By Kathe Crowley Conn
In 1830, a young woman named Juliette Magill Kinzie moved from her fancy home in Connecticut to a rustic log cabin in what would later be called Wisconsin. Juliette lived there with her husband, John, who worked as an Indian agent at Fort Winnebago, one of Wisconsin’s earliest settlements. While living at the fort, Juliette came to know the Indian communities that called the land home, as well as the non-Indian settlers who were moving in. She later wrote a best-selling book about her experiences, Wau-Bun: The ‘Early Day’ in the Northwest, an important first-person account of life on the frontier.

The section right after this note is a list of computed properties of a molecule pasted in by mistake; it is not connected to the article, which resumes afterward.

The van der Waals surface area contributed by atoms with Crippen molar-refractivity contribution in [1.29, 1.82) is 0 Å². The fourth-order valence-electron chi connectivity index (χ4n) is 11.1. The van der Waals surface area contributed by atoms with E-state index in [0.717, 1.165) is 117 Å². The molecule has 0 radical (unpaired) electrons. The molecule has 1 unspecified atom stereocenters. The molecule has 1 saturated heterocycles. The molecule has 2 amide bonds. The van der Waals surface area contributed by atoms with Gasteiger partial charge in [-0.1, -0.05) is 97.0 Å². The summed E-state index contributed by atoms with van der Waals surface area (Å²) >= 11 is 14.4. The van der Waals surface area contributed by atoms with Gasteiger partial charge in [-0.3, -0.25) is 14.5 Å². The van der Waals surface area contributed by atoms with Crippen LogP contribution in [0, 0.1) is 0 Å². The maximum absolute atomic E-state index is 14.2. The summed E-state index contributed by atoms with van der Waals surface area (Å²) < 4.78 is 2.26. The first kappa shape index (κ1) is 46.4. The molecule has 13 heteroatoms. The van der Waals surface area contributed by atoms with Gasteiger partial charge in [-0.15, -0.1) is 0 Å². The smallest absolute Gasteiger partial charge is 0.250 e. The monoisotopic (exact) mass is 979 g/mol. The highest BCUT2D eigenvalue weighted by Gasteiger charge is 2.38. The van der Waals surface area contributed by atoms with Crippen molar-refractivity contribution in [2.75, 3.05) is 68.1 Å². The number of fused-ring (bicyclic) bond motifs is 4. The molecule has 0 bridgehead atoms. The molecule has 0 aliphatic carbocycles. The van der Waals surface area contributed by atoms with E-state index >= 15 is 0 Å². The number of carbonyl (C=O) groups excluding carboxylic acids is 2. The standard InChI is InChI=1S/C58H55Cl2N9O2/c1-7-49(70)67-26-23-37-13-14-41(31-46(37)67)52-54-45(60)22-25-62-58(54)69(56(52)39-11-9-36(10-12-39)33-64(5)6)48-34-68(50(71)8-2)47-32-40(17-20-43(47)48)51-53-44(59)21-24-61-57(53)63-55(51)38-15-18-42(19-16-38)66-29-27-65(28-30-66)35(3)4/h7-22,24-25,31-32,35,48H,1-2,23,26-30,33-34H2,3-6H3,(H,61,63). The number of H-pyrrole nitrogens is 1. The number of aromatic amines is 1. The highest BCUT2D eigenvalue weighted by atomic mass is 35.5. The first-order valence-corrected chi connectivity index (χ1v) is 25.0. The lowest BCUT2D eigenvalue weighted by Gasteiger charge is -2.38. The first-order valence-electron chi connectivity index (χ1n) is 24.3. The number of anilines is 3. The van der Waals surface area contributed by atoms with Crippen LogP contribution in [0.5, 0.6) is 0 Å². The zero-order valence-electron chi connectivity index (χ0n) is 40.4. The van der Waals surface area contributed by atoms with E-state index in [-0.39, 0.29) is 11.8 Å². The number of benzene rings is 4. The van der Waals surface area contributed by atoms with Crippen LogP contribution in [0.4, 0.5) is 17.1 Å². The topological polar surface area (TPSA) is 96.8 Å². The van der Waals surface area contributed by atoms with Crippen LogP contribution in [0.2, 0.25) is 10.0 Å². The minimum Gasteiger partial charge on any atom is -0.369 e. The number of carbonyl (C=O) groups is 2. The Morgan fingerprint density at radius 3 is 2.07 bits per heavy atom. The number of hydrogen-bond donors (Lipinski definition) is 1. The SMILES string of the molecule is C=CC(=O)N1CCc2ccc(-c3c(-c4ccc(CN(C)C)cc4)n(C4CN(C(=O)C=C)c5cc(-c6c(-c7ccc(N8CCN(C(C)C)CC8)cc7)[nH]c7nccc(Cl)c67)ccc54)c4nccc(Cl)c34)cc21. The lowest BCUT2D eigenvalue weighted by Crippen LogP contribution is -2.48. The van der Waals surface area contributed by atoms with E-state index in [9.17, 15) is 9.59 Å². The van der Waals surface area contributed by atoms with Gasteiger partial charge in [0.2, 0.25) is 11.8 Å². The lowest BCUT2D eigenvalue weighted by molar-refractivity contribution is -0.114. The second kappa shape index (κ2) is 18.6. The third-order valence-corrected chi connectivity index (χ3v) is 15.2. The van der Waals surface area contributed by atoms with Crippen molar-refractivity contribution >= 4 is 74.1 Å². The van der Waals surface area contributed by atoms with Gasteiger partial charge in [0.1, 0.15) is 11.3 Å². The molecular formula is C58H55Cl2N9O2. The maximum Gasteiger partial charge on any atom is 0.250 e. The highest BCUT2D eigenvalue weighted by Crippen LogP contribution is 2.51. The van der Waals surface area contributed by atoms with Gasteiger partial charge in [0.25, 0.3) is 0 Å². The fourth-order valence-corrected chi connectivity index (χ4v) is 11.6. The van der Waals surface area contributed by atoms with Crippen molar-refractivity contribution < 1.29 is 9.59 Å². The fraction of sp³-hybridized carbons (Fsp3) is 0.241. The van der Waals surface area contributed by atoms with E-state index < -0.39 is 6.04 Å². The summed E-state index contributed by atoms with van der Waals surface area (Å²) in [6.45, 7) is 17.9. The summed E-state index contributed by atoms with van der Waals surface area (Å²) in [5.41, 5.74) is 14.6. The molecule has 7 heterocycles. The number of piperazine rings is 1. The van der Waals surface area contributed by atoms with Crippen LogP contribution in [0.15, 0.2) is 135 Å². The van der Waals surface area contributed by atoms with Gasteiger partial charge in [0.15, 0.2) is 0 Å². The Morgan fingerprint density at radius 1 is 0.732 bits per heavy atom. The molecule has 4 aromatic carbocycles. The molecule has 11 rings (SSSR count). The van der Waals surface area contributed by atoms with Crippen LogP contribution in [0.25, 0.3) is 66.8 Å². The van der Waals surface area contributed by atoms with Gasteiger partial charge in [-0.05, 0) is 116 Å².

This biography in the Badger Biographies Series turns the lens on the writer herself, detailing her life as she detailed the lives of those she encountered in the 1830s and 1840s. Juliette Kinzie: Frontier Storyteller details war, hunger, and the rapidly changing times Juliette witnessed on the Midwestern frontier, following the pioneering woman through her own changes from socialite to pioneer to famous writer and even to the work of her granddaughter, Juliette Gordon Low, who founded the Girl Scouts of America in 1912.